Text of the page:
Not on emissions tests, as VW is being stoned to death for doing, but on federal fuel efficiency requirements (CAFE, in Uncle-speak).
Would you believe he is not only going to triple the “gas guzzler” fines applied to any automaker that doesn’t make the CAFE cut – the mandatory minimum “fleet average” MPG, which is currently 35.5 MPG – but also that these fines will be applied retroactively – to the 2015 and 2016 model year – as well as to future model years?
That’s two full model years before the 35.5 MPG mandatory went into effect – and tens of millions of dollars in fines, just because.
Dirty pool, as Gomez used to say.
But apparently it’s ok when Uncle does it.
And it’s not a proposal. It’s a fatwa. Done deal.
A “notice” was published in the July 5 Federal Register simply announcing Uncle’s decision (see here).
NHTSA – the National Highway Traffic Safety Administration – is one of the many federal regulatory “agencies” (as they are innocuously styled) that operates as a legislature. It issues “rulings” that have the force of law, even though no one elected NHTSA or the bureaucrats within. What happens is that Congress passes a vague law – in this case, the Energy Policy and Conservation Act, way back in 1975 – which alphabet agencies like NHTSA (and EPA) are then given free reign to interpret.
This little shuck-and-jive allows Congress to take Grand Stands (we are saving energy!) without being held accountable for the specifics (new cars must average 35.5 MPG – headed to 54.5 MPG) while enabling unelected bureaucracies to impose the specifics (you will be forced to pay heavy fines if those “targets” aren’t met) without any fear of being held accountable.
It’s a slick con.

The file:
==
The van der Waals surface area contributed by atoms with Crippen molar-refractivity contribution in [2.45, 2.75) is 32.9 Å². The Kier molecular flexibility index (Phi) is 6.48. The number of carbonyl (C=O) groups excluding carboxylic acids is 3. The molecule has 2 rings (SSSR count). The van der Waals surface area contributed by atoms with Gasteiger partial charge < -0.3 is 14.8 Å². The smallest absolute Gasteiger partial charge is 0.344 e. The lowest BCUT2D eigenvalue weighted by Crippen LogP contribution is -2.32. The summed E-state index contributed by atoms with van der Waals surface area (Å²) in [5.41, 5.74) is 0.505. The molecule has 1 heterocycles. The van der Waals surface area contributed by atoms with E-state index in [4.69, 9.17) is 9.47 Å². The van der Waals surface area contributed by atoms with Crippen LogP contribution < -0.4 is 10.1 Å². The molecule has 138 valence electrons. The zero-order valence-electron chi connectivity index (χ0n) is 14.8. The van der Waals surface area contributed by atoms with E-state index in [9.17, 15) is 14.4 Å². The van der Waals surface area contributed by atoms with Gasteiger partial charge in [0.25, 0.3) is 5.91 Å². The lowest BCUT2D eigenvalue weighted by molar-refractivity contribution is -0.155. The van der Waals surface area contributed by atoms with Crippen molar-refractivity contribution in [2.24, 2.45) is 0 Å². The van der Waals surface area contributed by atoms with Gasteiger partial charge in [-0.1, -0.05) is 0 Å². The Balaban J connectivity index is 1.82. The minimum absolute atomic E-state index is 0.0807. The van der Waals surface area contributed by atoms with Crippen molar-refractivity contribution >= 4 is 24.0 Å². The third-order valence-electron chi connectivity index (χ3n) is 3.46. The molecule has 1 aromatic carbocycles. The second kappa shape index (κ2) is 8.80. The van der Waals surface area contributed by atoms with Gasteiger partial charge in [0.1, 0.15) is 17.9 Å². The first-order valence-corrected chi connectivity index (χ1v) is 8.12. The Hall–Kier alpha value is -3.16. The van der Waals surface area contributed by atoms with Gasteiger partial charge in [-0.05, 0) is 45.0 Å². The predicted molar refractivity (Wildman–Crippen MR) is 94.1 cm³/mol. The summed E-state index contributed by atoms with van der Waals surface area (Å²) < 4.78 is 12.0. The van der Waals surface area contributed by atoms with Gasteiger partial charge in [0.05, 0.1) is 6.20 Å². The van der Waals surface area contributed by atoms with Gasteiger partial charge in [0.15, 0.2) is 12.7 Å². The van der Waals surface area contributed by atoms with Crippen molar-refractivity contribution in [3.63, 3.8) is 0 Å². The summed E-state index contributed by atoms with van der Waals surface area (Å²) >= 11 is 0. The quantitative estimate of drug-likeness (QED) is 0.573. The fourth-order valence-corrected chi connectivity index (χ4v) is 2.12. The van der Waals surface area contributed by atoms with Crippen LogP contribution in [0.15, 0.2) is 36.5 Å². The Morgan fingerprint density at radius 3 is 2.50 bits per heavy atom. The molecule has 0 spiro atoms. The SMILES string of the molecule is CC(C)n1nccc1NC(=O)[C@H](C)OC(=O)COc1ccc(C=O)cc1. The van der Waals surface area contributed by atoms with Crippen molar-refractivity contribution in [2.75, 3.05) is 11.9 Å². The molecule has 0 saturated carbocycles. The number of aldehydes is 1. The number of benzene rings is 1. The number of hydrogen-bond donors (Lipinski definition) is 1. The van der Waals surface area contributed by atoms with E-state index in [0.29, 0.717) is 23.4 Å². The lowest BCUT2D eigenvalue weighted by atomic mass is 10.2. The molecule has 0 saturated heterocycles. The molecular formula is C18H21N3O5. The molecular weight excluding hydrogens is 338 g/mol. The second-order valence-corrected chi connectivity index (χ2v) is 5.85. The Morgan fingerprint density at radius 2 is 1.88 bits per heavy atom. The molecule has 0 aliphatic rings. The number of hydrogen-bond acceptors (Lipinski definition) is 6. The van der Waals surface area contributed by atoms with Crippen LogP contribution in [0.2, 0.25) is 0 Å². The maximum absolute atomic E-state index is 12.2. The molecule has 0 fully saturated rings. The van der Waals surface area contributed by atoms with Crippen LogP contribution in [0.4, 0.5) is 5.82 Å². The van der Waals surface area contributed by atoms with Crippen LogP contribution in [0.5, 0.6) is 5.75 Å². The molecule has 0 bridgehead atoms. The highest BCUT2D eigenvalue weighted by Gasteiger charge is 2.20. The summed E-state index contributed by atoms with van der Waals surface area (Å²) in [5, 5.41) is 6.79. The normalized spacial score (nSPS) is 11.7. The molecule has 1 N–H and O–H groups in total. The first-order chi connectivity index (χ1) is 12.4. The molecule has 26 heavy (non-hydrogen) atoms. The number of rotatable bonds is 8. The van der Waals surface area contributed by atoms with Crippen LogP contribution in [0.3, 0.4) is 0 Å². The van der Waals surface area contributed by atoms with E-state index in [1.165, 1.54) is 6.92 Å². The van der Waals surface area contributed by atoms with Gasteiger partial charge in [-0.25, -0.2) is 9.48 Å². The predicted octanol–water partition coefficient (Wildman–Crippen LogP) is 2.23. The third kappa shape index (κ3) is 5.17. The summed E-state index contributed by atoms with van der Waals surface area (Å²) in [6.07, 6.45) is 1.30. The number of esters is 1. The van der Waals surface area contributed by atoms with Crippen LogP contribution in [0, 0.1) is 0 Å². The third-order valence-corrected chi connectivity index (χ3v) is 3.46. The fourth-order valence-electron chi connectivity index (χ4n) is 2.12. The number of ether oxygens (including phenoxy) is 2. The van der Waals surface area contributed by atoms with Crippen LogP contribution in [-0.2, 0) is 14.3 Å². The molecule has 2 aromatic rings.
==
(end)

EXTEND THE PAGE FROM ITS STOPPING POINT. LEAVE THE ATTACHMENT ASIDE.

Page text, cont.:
Your congressman or senator can get claps on the campaign trail hollering about the importance of more “efficient” cars. No one demands specifics from him. Later on, you read that a bureaucrat whose name you probably never heard – and whom you’ll never be given the opportunity to vote out of office – has decided to interpret the law passed by your congressman or senator. More “efficient” cars now means that every new car will average 35.5 MPG or else you’ll be hit with a fine.
And me and everyone else who buys the cars. The “gas guzzler” fines applied for not meeting the decreed CAFE mandatory minimums are simply folded into the price of the car you just bought.
Or did you think the automakers would simply absorb the fines as a kind of penance?
Now the fines are to be tripled – and applied retroactively.
The rate goes up from $5.50 to $14 for each 0.1 MPG that any automaker falls short of the “target,” as Uncle innocuously styles it. In fact it is a mandate. And the mandate just got a lot more expensive. Possibly catastrophically so.
Which may be on purpose.
NHTSA – a government agency that doesn’t have to worry about such drudgeries as balancing its books because it can simply take (via Congress) more of our money to finance its operations – may not grok that car companies do have to balance their books, have to convince people to buy what they are selling; cannot simply jack up the sticker price and shove their hands into people’s pockets and take what they feel like taking.
If this tripling of CAFE fines stands, it is probably going to put several car companies that are already in trouble into an unrecoverable spin.